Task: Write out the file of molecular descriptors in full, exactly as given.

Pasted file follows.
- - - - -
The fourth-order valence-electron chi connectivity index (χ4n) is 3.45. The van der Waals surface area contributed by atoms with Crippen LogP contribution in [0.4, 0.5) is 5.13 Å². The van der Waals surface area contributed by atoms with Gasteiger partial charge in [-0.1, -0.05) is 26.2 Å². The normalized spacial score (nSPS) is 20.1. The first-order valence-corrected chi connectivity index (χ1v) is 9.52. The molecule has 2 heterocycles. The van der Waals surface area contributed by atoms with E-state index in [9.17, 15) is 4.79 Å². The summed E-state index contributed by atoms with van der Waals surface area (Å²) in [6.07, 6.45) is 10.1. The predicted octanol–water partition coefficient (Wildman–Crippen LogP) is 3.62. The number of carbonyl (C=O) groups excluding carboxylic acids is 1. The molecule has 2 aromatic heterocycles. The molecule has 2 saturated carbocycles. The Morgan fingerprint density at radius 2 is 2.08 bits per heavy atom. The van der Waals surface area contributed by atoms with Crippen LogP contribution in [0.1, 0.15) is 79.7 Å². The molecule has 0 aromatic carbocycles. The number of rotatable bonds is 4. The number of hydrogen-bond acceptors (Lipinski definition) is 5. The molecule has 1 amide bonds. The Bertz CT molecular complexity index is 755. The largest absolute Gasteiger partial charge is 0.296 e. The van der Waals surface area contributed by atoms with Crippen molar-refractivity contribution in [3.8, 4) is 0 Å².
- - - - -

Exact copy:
The fourth-order valence-electron chi connectivity index (χ4n) is 3.45. The van der Waals surface area contributed by atoms with Crippen LogP contribution in [0.4, 0.5) is 5.13 Å². The van der Waals surface area contributed by atoms with Gasteiger partial charge in [-0.1, -0.05) is 26.2 Å². The normalized spacial score (nSPS) is 20.1. The first-order valence-corrected chi connectivity index (χ1v) is 9.52. The molecule has 2 heterocycles. The van der Waals surface area contributed by atoms with E-state index in [9.17, 15) is 4.79 Å². The summed E-state index contributed by atoms with van der Waals surface area (Å²) in [6.07, 6.45) is 10.1. The predicted octanol–water partition coefficient (Wildman–Crippen LogP) is 3.62. The number of carbonyl (C=O) groups excluding carboxylic acids is 1. The molecule has 2 aromatic heterocycles. The molecule has 2 saturated carbocycles. The Morgan fingerprint density at radius 2 is 2.08 bits per heavy atom. The van der Waals surface area contributed by atoms with Crippen LogP contribution in [0.1, 0.15) is 79.7 Å². The molecule has 0 aromatic carbocycles. The number of rotatable bonds is 4. The number of hydrogen-bond acceptors (Lipinski definition) is 5. The molecule has 1 amide bonds. The Bertz CT molecular complexity index is 755. The largest absolute Gasteiger partial charge is 0.296 e. The van der Waals surface area contributed by atoms with Crippen molar-refractivity contribution in [3.8, 4) is 0 Å².